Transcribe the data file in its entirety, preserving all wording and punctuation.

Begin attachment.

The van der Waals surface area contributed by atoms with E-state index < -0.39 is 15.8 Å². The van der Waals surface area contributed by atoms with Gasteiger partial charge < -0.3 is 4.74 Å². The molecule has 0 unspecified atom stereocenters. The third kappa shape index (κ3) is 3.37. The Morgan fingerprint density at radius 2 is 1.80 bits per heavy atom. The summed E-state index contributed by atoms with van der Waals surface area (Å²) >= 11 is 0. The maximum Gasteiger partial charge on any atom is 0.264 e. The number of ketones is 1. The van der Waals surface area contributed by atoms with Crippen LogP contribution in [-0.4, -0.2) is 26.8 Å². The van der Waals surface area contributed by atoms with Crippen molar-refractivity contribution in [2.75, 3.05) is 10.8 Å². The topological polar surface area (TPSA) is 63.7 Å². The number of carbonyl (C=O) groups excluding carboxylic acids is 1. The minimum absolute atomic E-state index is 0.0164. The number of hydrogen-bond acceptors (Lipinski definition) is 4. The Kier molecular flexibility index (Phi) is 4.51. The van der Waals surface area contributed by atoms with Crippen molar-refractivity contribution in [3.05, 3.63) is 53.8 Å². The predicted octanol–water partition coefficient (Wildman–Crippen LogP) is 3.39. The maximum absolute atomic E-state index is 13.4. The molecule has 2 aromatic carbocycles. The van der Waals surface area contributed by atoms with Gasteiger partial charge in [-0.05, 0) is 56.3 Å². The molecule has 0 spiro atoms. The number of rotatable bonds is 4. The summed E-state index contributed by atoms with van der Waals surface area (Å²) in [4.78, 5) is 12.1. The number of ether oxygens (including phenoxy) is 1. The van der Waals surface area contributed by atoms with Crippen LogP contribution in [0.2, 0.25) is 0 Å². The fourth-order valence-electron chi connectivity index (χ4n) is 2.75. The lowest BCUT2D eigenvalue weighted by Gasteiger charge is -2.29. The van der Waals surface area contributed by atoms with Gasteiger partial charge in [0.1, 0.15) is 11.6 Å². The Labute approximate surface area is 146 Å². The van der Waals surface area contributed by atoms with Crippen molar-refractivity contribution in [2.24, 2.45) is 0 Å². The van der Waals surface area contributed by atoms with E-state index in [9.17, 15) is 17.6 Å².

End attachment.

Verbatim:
The van der Waals surface area contributed by atoms with E-state index < -0.39 is 15.8 Å². The van der Waals surface area contributed by atoms with Gasteiger partial charge < -0.3 is 4.74 Å². The molecule has 0 unspecified atom stereocenters. The third kappa shape index (κ3) is 3.37. The Morgan fingerprint density at radius 2 is 1.80 bits per heavy atom. The summed E-state index contributed by atoms with van der Waals surface area (Å²) >= 11 is 0. The maximum Gasteiger partial charge on any atom is 0.264 e. The number of ketones is 1. The van der Waals surface area contributed by atoms with Crippen LogP contribution in [-0.4, -0.2) is 26.8 Å². The van der Waals surface area contributed by atoms with Crippen molar-refractivity contribution in [2.75, 3.05) is 10.8 Å². The topological polar surface area (TPSA) is 63.7 Å². The number of carbonyl (C=O) groups excluding carboxylic acids is 1. The minimum absolute atomic E-state index is 0.0164. The number of hydrogen-bond acceptors (Lipinski definition) is 4. The Kier molecular flexibility index (Phi) is 4.51. The van der Waals surface area contributed by atoms with Crippen molar-refractivity contribution in [3.05, 3.63) is 53.8 Å². The predicted octanol–water partition coefficient (Wildman–Crippen LogP) is 3.39. The maximum absolute atomic E-state index is 13.4. The molecule has 2 aromatic carbocycles. The van der Waals surface area contributed by atoms with Gasteiger partial charge in [-0.05, 0) is 56.3 Å². The molecule has 0 spiro atoms. The number of rotatable bonds is 4. The summed E-state index contributed by atoms with van der Waals surface area (Å²) in [4.78, 5) is 12.1. The number of ether oxygens (including phenoxy) is 1. The van der Waals surface area contributed by atoms with Crippen LogP contribution in [0.2, 0.25) is 0 Å². The fourth-order valence-electron chi connectivity index (χ4n) is 2.75. The lowest BCUT2D eigenvalue weighted by Gasteiger charge is -2.29. The van der Waals surface area contributed by atoms with Gasteiger partial charge in [0.1, 0.15) is 11.6 Å². The Labute approximate surface area is 146 Å². The van der Waals surface area contributed by atoms with Crippen molar-refractivity contribution in [2.24, 2.45) is 0 Å². The van der Waals surface area contributed by atoms with E-state index in [9.17, 15) is 17.6 Å².